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The Jaguars breaking the WR market is having a profound effect on the NFL

Davante Adams and Tyreek Hill are very grateful to the Jaguars.

NFL: NFC Wild Card Playoffs-Arizona Cardinals at Los Angeles Rams Gary A. Vasquez-USA TODAY Sports

First it was Davante Adams, then Tyreek Hill. In 2021 they were second and third in the NFL in receptions respectively, both vital to the offense of two of the NFL’s best teams. Now, they’re gone — and the Jacksonville Jaguars played a huge role.

On Wednesday the Chiefs announced they were trading Tyreek Hill to the Dolphins in exchange for five picks, including Miami’s first rounder in 2022. It came one week after the Packers dealt Davante Adams to the Raiders for another bevy of picks. Adams signed a five-year, $141.5 million deal. Hill got his money too, being given a record-breaking four-year, $120M deal that makes him the highest paid wide receiver in NFL history.

Both have the Jaguars to thank.

Jacksonville’s biggest splash signing on the opening day of free agency was luring Christian Kirk to North Florida with a four-year, $72M deal that could be worth as much as $84M if he hits performance escalators. It was a king’s ransom for a receiver who was a perennial third option in the Cardinals offense, and only earned significant time as a starter in 2021, where he finished with 982 yards. Banking on promise, paired with having to pay a “bad team tax,” the Jaguars obliterated the wide receiver market with a single deal. Kirk wasn’t just 27th in the league in receiving yards last year, he wasn’t even viewed as the best receiver in this group of free agents — so when he got paid like an elite franchise cornerstone, everything shifted.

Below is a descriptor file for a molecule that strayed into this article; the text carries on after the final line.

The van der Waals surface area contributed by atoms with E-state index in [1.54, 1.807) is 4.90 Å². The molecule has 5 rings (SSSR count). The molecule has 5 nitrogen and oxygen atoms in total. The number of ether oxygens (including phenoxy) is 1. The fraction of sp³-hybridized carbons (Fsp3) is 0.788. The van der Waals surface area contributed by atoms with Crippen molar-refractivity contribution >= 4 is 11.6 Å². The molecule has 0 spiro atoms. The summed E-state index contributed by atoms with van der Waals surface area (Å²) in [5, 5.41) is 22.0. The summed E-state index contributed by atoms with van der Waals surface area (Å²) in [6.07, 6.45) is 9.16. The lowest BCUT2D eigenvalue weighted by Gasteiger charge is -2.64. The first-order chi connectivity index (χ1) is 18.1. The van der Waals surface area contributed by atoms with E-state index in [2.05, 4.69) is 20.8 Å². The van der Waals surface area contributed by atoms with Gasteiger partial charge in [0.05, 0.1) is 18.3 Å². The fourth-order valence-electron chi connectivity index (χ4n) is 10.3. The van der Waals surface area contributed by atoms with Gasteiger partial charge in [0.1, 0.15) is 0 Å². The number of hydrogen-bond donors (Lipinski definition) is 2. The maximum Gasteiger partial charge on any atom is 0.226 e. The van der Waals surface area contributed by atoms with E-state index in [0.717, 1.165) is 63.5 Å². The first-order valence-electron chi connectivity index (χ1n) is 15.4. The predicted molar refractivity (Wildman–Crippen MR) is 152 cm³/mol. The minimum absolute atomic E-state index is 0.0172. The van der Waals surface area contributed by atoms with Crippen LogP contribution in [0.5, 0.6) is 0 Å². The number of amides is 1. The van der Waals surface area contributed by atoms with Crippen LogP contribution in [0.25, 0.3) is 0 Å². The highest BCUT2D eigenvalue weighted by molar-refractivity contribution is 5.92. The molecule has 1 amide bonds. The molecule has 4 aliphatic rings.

The tenor suddenly changed. It became clear Green Bay wasn’t going to be able to sign Adams to the long-term extension they hoped, precipitating his trade. Hill had been engaged in discussions with the Chiefs as well, but now money had become the sticking point. You really can’t blame either Adams or Hill in this scenario. If someone like Kirk is making $74M, with $37M guaranteed — then it’s absolutely within reason that two of the NFL’s best are worth nine-figure contracts.

This was, simply put, impossible for either team to absorb. With Aaron Rodgers and Patrick Mahomes on big-money contract extensions, it’s unrealistic to commit over a quarter of the salary cap to two players — not without jeopardizing the rest of the team as a result. Meanwhile the shared DNA of Las Vegas and Miami is that they’re not vastly overspending at the QB position. Derek Carr is at the tail end of an extension signed in 2017 that will count just over $19M against the cap this year, while Tua Tagovailoa is still on a rookie contract. Both teams had the space to absorb a mammoth cap hit from a top-flight receiver under the NFL’s new ballooning pay.